Research within AI
Innovation by partnership and collaboration – the development of AI features is a natural part of the improving efficiency, quality, and equality in healthcare.
R&D partnership on AI
Research and partnerships are crucial to the creation of innovative solutions in healthcare. With AI, there are great opportunities to increase the diagnostic reliability of teledermatology to assess pigmented skin lesions and skin changes.
In 2018, a collaboration, funded by Sweden’s Vinnova Fund, with a focus on artificial intelligence was initiated between Gnosco, KTH Royal Institute of Technology in Stockholm and Karolinska University Hospital. Results were presented at Vitalis 2019, the largest eHealth event in Scandinavia.
The aim of the project was to develop AI support in Dermicus’ platform in an established care process for increased knowledge and early detection of malignant melanoma. The first versions of AI features in the platform were developed and tested. What made this project unique was that the project team was the first in the world to implement an advanced algorithm in an existing care flow.
“The project by Vinnova in 2018 was the beginning of our investment in AI. That was the foundation of our continued development in AI features for our Dermicus teledermatology platform and for developing collaborations for further AI studies.”
Daniel Eliasson, CEO of Gnosco
Ongoing research within AI
2020-2025: Teledermoscopy and artificial intelligence: implementation in clinical practice, Start: 2020/11/16 End: 2025/11/30, Lead: Lunds Universitet, Åsa Ingvar with colleagues and Gnosco partner.
Completed projects within AI
2017-2019: Algorithm for image recognition as decision support for early detection of malignant melanoma, funding from Vinnova (Dnr 2017-04646), Gnosco coordinator, collaboration with Karolinska University Hospital and KTH
Gnosco highlighted in reports
In 2018 SwedenBIO launched a major new report “Precision Medicine – The Swedish Industry Guide” representing the first effort to map the Swedish precision medicine industry landscape and showcase precision medicine companies in Sweden to the global life science community. Gnosco was one of the companies in that report.
In May 2020, BioStock.se published this article “Overview of Swedish life science companies using AI” and in the section “Imaging in the era of precision medicine” referring to the SwedenBIO report, and Gnosco was highlighted as one of the companies to develop platforms for precision medicine purposes.
February 2020 implementing Dermicus for the diagnosis of skin cancer in Skåne and Stockholm regions is highlighted in Swecare’s latest online brochure.
In 2021 the platform has expanded, including several new AI features for image quality assurance, such as Dermicus AI Focus and Dermicus AI Light. These features have been developed by years of experience from over 50 000 patient cases and users input.
“Artificial intelligence is a priority area, and we work collaboratively with leading dermatologists on innovative research projects. A current example is our collaboration is working with dermatologists, to evaluate AI functionality in clinical practice, including AI applying different filters to images and how that will support the consultants’ diagnosis.”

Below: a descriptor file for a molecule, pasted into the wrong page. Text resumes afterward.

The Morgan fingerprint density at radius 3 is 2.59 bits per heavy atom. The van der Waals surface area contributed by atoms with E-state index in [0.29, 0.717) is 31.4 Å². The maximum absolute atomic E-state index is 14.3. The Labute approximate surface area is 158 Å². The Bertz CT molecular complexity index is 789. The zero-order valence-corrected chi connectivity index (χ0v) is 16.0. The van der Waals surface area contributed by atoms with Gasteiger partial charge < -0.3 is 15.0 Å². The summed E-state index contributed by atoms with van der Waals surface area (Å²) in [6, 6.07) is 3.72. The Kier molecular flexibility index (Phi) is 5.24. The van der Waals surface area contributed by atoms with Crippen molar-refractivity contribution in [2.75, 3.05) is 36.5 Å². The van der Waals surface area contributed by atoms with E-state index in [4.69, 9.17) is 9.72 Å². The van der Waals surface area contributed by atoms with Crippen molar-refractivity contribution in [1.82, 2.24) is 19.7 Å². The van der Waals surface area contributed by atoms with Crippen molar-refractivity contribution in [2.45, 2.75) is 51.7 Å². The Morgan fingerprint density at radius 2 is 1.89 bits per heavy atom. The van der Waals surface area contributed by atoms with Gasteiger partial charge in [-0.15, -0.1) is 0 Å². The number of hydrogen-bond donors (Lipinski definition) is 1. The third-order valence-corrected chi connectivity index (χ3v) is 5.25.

Daniel Eliasson, CEO of Gnosco
Work in close collaboration with healthcare on the development of AI features continues and ongoing development is underway to integrate various functionalities in the platform. Among other things, possible functions are evaluated, such as helping doctors find similar patient cases more easily. Another interesting part we work with here is to develop machine learning algorithms to be able to automate diagnoses in the future. We continue to invest in AI and develop partnerships for research and innovation.
DERMSCAN Research Partnership
DERMSCAN is a project, supported by the Flemish government, led by Barco and its research partners. The purpose was to develop new, digital, multispectral dermatoscope technology to support in the image acquisition and analysis of skin lesions. The project has advanced to DERMSCAN II, which will extend the applications to disorders other than skin cancer (e.g. inflammatory skin diseases, such as psoriasis, eczema and others). It will address the entire clinical chain from screening and first line care to diagnosis and treatment assessment aiming at laying the foundations for the transfer of the tested and validated research outcomes into standard practice.
UZ Gent – uzgent.be
UZ Lueven – uzleuven.be
IPI and IDLab, IMEC research groups at Ghent University.
IMEC websites https://www.imec-int.com/, https://www.ugent.be/
Other research within AI
- Gillstedt M et al, Discrimination between Invasive and In situ Melanomas Using a Convolutional Neural Network, 2021 February, Journal of the American Academy of Dermatology, https://www.gu.se/en/news/algorithm-that-performs-as-accurately-as-dermatologists, svensk summering, https://www.gu.se/nyheter/traffsaker-algoritm-presterade-i-niva-med-hudlakare
- Tschandl P et al, Comparison of the accuracy of human readers versus machine-learning algorithms for pigmented skin lesion classification: an open, web-based, international, diagnostic study, The Lancet Oncology, 2019;20(7), 938-947.
- Massi D, Machine versus man in skin cancer diagnosis, The Lancet Oncology, 2019;20(7), 891-892.
- Tschandl P et al, Jama Dermatology, Expert-Level Diagnosis of Nonpigmented Skin Cancer by Combined Convolutional Neural Networks, 2019;155(1):58-65.
- Esteva A et al, Dermatologist-level classification of skin cancer with deep neural networks, 25 January 2017, Nature.